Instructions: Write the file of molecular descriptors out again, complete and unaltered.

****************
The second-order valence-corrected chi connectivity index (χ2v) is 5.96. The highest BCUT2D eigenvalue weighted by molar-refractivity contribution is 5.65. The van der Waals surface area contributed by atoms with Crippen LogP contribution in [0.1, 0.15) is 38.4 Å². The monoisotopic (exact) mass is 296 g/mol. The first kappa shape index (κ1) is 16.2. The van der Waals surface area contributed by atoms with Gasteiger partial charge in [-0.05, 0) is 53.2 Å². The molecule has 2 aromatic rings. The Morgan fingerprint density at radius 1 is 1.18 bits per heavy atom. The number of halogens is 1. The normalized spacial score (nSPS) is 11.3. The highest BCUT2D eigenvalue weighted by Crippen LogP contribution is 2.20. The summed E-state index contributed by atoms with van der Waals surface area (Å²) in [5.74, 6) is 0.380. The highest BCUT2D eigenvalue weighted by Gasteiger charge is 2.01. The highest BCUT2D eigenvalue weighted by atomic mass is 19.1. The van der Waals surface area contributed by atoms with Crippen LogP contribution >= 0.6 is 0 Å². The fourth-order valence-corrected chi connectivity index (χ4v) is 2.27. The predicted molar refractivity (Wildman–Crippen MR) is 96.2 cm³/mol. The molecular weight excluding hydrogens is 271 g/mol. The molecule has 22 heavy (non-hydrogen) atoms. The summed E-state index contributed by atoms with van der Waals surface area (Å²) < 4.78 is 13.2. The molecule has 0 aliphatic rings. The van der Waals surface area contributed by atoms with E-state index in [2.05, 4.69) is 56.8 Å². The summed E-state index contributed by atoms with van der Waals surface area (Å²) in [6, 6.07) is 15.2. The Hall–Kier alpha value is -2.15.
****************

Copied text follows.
The second-order valence-corrected chi connectivity index (χ2v) is 5.96. The highest BCUT2D eigenvalue weighted by molar-refractivity contribution is 5.65. The van der Waals surface area contributed by atoms with Crippen LogP contribution in [0.1, 0.15) is 38.4 Å². The monoisotopic (exact) mass is 296 g/mol. The first kappa shape index (κ1) is 16.2. The van der Waals surface area contributed by atoms with Gasteiger partial charge in [-0.05, 0) is 53.2 Å². The molecule has 2 aromatic rings. The Morgan fingerprint density at radius 1 is 1.18 bits per heavy atom. The number of halogens is 1. The normalized spacial score (nSPS) is 11.3. The highest BCUT2D eigenvalue weighted by Crippen LogP contribution is 2.20. The summed E-state index contributed by atoms with van der Waals surface area (Å²) in [5.74, 6) is 0.380. The highest BCUT2D eigenvalue weighted by Gasteiger charge is 2.01. The highest BCUT2D eigenvalue weighted by atomic mass is 19.1. The van der Waals surface area contributed by atoms with Crippen LogP contribution >= 0.6 is 0 Å². The fourth-order valence-corrected chi connectivity index (χ4v) is 2.27. The predicted molar refractivity (Wildman–Crippen MR) is 96.2 cm³/mol. The molecular weight excluding hydrogens is 271 g/mol. The molecule has 22 heavy (non-hydrogen) atoms. The summed E-state index contributed by atoms with van der Waals surface area (Å²) < 4.78 is 13.2. The molecule has 0 aliphatic rings. The van der Waals surface area contributed by atoms with E-state index in [2.05, 4.69) is 56.8 Å². The summed E-state index contributed by atoms with van der Waals surface area (Å²) in [6, 6.07) is 15.2. The Hall–Kier alpha value is -2.15.